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Negative interest rates: Bankers at the International Monetary Fund meeting weigh-in

One of the hot topics of discussion at the International Monetary Fund's annual meeting was negative interest rates, which have been utilised by central banks in the eurozone and Japan to boost growth. Here are the major comments made in the past few days:

Moran Stanley's Chief Executive, James Gorman

"What Europe is experiencing with negative rates, obviously is really bad. Not just for the financial sector, but for the broader economy. Do I worry about them being too low? Listen, the Fed’s job is to manage the excesses and to prop up the weaknesses in any economic cycle. There's no rulebook that Jay Powell’s got on his shelf behind saying at this point, with this information, you should do X. There's a judgement call. I personally would be more cautious bringing [United States] rates down because you are using up one of the tools that you have... At this point, I would probably price one more cut for the rest of the year, and then I would really sit back, watch and wait”, Gorman said.

(Photograph:Reuters)

JP Morgan Chase's Chief Executive, Jamie Dimon

“I think this is a lesson. I think they did it early on to save Europe basically from coming apart with the monetary union. We don't know. I think they’ll be writing books about this in 50 to 75 years'', Dimon said.

“[Negative rates] has huge negatives for savers and low-income people, for investors and for the capital markets. I, personally, would not buy debt below zero… There's something irrational about it…I'm not sure the monetary rules are the same for a negative rate as they are for a positive one”, Dimon added.

(Photograph:Reuters)

Tobias Adrian, Financial Counsellor and Director of International Monetary Fund's Capital Markets Department

“Remarkably, the amount of government and corporate bonds with negative yields has increased to about $15 trillion (11.6 trillion pounds). Moreover, markets expect about one-fifth of government bonds will have negative yields for at least three years. With rates staying lower for longer, financial conditions have eased, helping contain downside risks and support global growth for now. But loose financial conditions have encouraged investors to take more risks in a quest to achieve their return targets”, Adrian said.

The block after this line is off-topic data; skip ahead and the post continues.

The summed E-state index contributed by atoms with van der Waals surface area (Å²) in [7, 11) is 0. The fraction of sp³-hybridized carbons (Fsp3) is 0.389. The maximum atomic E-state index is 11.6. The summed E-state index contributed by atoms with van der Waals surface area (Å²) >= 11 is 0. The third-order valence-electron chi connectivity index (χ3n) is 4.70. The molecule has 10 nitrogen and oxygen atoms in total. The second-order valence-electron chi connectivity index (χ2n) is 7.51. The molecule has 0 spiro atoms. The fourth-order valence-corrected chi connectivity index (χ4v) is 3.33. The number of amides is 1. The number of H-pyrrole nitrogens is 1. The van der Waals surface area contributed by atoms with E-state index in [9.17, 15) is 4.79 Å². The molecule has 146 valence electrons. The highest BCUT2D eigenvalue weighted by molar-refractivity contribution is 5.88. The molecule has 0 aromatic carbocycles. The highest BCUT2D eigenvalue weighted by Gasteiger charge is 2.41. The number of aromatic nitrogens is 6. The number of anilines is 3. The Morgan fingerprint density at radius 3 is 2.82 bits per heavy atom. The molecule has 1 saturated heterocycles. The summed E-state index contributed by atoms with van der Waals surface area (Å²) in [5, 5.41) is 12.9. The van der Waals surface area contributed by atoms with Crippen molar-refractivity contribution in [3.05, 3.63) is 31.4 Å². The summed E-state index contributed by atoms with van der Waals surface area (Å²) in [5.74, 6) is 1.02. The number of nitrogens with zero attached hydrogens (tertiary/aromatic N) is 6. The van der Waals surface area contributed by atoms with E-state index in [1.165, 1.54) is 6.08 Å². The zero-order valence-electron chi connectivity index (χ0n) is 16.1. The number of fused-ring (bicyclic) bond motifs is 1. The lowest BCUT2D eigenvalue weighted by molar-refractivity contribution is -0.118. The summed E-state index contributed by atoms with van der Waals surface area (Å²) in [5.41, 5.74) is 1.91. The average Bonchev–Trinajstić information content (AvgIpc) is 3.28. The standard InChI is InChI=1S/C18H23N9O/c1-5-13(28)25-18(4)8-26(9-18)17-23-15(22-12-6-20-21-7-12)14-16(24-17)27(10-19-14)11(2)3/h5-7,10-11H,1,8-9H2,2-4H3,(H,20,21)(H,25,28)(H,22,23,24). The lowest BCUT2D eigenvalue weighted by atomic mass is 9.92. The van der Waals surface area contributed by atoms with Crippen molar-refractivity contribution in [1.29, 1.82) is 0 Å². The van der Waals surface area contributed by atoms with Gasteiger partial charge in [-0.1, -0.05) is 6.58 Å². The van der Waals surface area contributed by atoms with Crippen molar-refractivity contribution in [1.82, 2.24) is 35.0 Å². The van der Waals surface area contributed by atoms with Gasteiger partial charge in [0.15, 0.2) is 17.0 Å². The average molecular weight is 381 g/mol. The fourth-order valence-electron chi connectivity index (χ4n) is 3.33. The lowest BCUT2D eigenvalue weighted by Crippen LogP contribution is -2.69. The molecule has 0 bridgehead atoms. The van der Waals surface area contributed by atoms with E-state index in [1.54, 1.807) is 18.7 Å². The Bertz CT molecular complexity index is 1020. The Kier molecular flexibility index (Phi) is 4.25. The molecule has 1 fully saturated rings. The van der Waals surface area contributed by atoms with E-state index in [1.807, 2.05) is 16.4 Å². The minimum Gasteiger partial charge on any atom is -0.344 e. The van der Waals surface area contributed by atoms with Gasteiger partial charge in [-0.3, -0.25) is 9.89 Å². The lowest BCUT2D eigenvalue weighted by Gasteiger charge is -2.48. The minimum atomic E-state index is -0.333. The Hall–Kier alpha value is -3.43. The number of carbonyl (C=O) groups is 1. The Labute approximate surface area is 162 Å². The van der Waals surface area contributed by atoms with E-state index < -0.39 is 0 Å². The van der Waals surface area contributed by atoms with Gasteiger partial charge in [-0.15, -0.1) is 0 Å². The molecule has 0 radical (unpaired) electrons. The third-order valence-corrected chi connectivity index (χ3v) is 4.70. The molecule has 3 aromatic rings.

(Photograph:Reuters)

Daniel Pinto, Co-President and Chief Operation Officer of JP Morgan Chase (R)

“I think one of the problems with negative (interest) rates is that it tends to have less effect today than a few years ago'', Pinto said.

“Before this current interest rate environment, if rates were going to be so low for so long, we would have started to get worried about the future. But today, as the population gets older and their priorities change, the distribution of rate changes don’t affect the economy as much. For our business, we prefer high-interest rates more than low-interest rates, but in general, it doesn’t make much of a difference... In the insurance business and pension business, it makes more of a difference because they have certain liabilities that become more difficult to manage as rates go lower and lower'', Pinto added.

(Photograph:Reuters)

Ray Dalio, founder of Global Macro Hedge Fund Bridgewater Associates

Dalio said he was worried perpetually low or negative interest rates was creating a “crazy or odd” reality in which debtors barely had to service their debt.

“Interest rates become negative or near negative so the debt service payments for the interest rate are down a lot. And it’s almost a situation where there’s guaranteed debt rollover”, Dalio added

(Photograph:Reuters)

Italian Central Bank Chief Ignazio Visco

"Being very unconventional, I think we have to be very careful of the possible negative effects of negative rates," Visco told a conference on the sidelines of the IMF and World Bank fall meetings. "I would be very, very careful in going further in this direction", Visco added.

(Photograph:Reuters)